Porn images are robbing children of their innocence, says Kerryn Baird, wife of Premier
CLARISSA BYE, Social Affairs Reporter, The Daily Telegraph
CHILDHOOD innocence is being swamped by a tidal wave of pornographic imagery, with NSW’s First Lady Kerryn Baird fearing we have “lost the argument” over sexually explicit material.
Kerryn Baird has a new role as ambassador for Collective Shout, which sticks up for girl’s rights and fights objectification. Picture: Justin Lloyd
The mother of three teenage children, and wife of Premier Mike Baird, said explicit imagery was assailing youngsters everywhere, from shopping centres to music videos and even via their devices.
Mrs Baird has signed on as an ambassador for grassroots girls’ and women’s rights advocacy group Collective Shout to help parents speak up.
Kerry Baird Family with husband Mike, daughter Cate and son Luke. Picture: Sam Ruttyn
Concerned for the future of her children Laura, 19, Cate, 17, and Luke, 13, Mrs Baird said parents faced a constant battle because it appeared the corporate world was “not understanding” and governments and police were “playing catch-up”.
“I feel we’ve become saturated and you don’t even notice, these things creep in and it’s the new normal — but it’s not normal,” Mrs Baird said.
“I want a world in which we describe girls not as sexy and hot, but as worthy, strong, healthy, active, imaginative.”
Just last week a Calvin Klein advertising display at Westfield Chatswood was removed after complaints by Collective Shout on behalf of a mother who was “horrified” to see the raunchy images while with her daughter.
Screen shot from the Collective Shout’s Facebook page, captioned: “Calvin Klein have a history of objectifying and sexualising women and girls.”
Calvin Klein did not comment but Westfield Chatswood said: “We shared these concerns with Calvin Klein and are pleased to report that they have replaced that particular artwork overnight.”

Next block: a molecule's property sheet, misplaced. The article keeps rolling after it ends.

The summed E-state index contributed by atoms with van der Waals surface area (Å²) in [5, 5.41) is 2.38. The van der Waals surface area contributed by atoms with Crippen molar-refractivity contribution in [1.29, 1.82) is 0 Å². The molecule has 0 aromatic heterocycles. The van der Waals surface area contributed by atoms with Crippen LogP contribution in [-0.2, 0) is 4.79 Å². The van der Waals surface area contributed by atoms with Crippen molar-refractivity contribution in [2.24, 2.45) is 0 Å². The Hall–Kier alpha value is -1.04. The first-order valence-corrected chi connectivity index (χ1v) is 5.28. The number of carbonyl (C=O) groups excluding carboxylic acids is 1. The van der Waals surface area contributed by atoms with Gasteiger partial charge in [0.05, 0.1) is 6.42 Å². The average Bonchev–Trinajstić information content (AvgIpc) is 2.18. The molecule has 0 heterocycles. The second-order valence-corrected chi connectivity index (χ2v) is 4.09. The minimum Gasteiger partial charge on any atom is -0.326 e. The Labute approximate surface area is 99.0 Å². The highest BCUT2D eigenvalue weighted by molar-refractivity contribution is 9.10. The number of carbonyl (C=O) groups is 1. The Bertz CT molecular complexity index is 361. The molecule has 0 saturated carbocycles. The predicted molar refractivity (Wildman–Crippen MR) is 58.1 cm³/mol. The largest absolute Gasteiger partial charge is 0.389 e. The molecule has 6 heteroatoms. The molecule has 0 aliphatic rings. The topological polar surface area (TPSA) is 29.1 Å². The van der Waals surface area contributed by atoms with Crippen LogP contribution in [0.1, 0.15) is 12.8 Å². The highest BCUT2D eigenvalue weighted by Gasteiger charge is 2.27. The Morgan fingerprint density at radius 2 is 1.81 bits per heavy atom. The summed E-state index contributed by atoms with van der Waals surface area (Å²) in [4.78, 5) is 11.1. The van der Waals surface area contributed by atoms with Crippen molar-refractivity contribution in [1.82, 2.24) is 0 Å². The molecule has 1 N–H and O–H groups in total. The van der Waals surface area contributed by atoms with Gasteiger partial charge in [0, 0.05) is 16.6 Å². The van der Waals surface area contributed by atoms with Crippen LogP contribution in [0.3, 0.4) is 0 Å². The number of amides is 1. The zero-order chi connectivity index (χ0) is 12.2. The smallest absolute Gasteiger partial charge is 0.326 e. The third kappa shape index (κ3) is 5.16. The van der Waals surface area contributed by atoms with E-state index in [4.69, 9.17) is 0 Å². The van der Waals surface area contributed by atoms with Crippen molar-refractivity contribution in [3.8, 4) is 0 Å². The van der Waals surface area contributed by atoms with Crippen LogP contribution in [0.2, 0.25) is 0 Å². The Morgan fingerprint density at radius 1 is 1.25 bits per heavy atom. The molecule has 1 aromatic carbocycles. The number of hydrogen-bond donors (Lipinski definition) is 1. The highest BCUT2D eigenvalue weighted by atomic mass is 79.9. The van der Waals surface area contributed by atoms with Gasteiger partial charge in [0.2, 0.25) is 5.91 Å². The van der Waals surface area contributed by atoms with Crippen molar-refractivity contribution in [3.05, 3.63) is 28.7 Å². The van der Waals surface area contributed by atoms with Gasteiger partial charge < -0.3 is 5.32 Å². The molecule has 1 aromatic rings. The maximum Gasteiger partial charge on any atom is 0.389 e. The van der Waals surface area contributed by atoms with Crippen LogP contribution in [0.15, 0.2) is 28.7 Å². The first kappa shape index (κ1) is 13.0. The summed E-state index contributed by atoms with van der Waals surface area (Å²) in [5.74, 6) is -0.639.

Mrs Baird said while parents might feel the issue was overwhelming, “we can have a voice and make an impact”.
“This is too important an issue to push aside,” she said.
“We can work together.”
Mrs Baird said accidental exposure to pornography — kids typing in “silly” words on search engines and being confronted by “quite explicit” pop-ups — was another worrying trend and one that can have “dreadful” ramifications: “Once innocence is lost you can’t get it back. It can just be a moment. Images impact children so strongly.”
Collective Shout co-founder Melinda Tankard Reist said she was delighted to have Mrs Baird on board.
From left, Charli Williams, 15, with her friend Jordan Van Esveld, 15, and her sister Madison Van Esveld, 13, are focused on fitness rather than body image. Picture: Jonathan Ng
Ms Tankard Reist said children were growing up in a “shadow cast by hypersexualised images and toxic messages, giving them unhealthy ideas about their bodies, relationships and sexuality”.
“Girls think they have to be hot and sexy,” she said.
“They live in a culture that rewards exhibitionism.
“We know this is having a terrible impact on their physical and mental health.
“How long do we go on for before saying, that’s enough?”
Collective Shout is also calling for shops and food outlets such as McDonald’s and KFC to stop playing explicit music videos in the middle of the day. “We’ve just become so numb to it as parents but when you bring your four-year-old to a fast food restaurant … you forget that (the videos) is going to have an impact on them,” Mrs Baird said.
Looking back on her own childhood in the 1970s, Mrs Baird said the stark contrast between her simple jeans and T-shirts and today’s clothing was troubling.
“You’ve got sexy little bras for four-year-olds. Why? Or words they wouldn’t even know what they mean,” she said.
“That’s not acceptable.”
Regentville mum Janet Lloyd well knows the pressures on daughters Jordan, 15 and Madison, 13.
They do cheerleading and dance but the focus is on fitness and strength, not appearance, using “age- appropriate dance (moves) and music”.
“That’s why I choose those classes, they’re very family-orientated,” Mrs Lloyd said.
“Children have to be children.’’
For best friend Charli Williams, 15, whose mother Clair is a fitness instructor, it’s also all about health rather than body image.